Migrant Caravan

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U.S. Customs and Border Protection officers are seen in Los Angeles, California, on January 28, 2017. Today, CBP canceled a meeting with CPJ and other press freedom groups. (Patrick T. Fallon/Reuters)

US border agency cancels meeting with press freedom groups

Washington, D.C., March 8, 2019 — U.S. Customs and Border Protection (CBP) today canceled a meeting with a coalition of press freedom groups–including the Committee to Protect Journalists, Reporters Without Borders, the Reporters Committee for Freedom of the Press, and the ACOS Alliance–one day after it postponed the long-scheduled meeting and two days after NBC…

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Pedestrians wait to cross into the U.S. at the Otay Mesa port of entry with Mexico in San Diego, California. Several journalists say CBP agents questioned them about their reporting on a migrant caravan as they crossed into Mexico. (Reuters/Jorge Duenes)

Several journalists say US border agents questioned them about migrant coverage

New York, February 11, 2019–The Committee to Protect Journalists is concerned by reports that U.S. Customs and Border Protection (CBP) is harassing journalists or subjecting them to invasive questioning during secondary screening when they cross into the United States.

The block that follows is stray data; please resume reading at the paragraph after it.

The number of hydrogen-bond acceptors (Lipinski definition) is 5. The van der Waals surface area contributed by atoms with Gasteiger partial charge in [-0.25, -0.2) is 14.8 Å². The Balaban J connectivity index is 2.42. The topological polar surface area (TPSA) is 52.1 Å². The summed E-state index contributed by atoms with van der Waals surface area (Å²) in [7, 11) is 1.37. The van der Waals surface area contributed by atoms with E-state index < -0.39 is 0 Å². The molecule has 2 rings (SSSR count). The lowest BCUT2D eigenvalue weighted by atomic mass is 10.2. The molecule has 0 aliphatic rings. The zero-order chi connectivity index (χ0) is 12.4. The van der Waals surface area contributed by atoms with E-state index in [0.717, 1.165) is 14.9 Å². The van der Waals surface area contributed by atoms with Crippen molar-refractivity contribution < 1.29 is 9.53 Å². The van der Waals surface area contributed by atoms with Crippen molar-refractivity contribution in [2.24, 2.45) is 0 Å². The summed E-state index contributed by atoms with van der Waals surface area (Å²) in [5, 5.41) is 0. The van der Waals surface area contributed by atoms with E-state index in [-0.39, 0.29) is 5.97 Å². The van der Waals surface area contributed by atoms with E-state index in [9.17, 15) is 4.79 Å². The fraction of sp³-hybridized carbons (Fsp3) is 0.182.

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Honduran migrants take part in a caravan toward the U.S. in Chiquimula, Guatemala, on October 17. CPJ has issued safety advice for journalists covering the caravan as it passes through Mexico. (AFP/Orlando Estrada)

CPJ Safety Advisory: Covering the migrant caravan

UPDATED: This safety advisory was updated on February 15, 2019. In October 2018, thousands of migrants travelled as part of a caravan that departed San Pedro Sula in Honduras for the U.S. As the caravan attempted to cross Mexico, the risk increased for any journalists accompanying it.

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